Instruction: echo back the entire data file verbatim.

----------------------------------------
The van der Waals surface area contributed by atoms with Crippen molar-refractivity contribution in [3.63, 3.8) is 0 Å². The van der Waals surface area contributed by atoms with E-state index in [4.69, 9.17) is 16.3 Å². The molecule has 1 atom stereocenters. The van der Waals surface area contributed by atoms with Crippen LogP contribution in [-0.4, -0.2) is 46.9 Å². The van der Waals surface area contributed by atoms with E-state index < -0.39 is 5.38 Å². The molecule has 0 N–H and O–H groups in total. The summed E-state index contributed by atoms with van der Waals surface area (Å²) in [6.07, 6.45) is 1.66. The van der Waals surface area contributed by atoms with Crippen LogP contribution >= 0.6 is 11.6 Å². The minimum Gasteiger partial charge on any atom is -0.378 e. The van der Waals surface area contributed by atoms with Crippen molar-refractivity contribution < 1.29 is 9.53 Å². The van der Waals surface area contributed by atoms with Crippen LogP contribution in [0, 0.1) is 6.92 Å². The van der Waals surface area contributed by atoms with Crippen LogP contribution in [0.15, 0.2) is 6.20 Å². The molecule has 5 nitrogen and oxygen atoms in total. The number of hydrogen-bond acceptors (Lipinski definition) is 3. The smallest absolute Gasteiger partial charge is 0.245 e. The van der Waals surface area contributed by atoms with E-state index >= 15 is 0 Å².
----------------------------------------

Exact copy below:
The van der Waals surface area contributed by atoms with Crippen molar-refractivity contribution in [3.63, 3.8) is 0 Å². The van der Waals surface area contributed by atoms with E-state index in [4.69, 9.17) is 16.3 Å². The molecule has 1 atom stereocenters. The van der Waals surface area contributed by atoms with Crippen LogP contribution in [-0.4, -0.2) is 46.9 Å². The van der Waals surface area contributed by atoms with E-state index < -0.39 is 5.38 Å². The molecule has 0 N–H and O–H groups in total. The summed E-state index contributed by atoms with van der Waals surface area (Å²) in [6.07, 6.45) is 1.66. The van der Waals surface area contributed by atoms with Crippen LogP contribution >= 0.6 is 11.6 Å². The minimum Gasteiger partial charge on any atom is -0.378 e. The van der Waals surface area contributed by atoms with Crippen molar-refractivity contribution < 1.29 is 9.53 Å². The van der Waals surface area contributed by atoms with Crippen LogP contribution in [0, 0.1) is 6.92 Å². The van der Waals surface area contributed by atoms with Crippen LogP contribution in [0.15, 0.2) is 6.20 Å². The molecule has 5 nitrogen and oxygen atoms in total. The number of hydrogen-bond acceptors (Lipinski definition) is 3. The smallest absolute Gasteiger partial charge is 0.245 e. The van der Waals surface area contributed by atoms with E-state index >= 15 is 0 Å².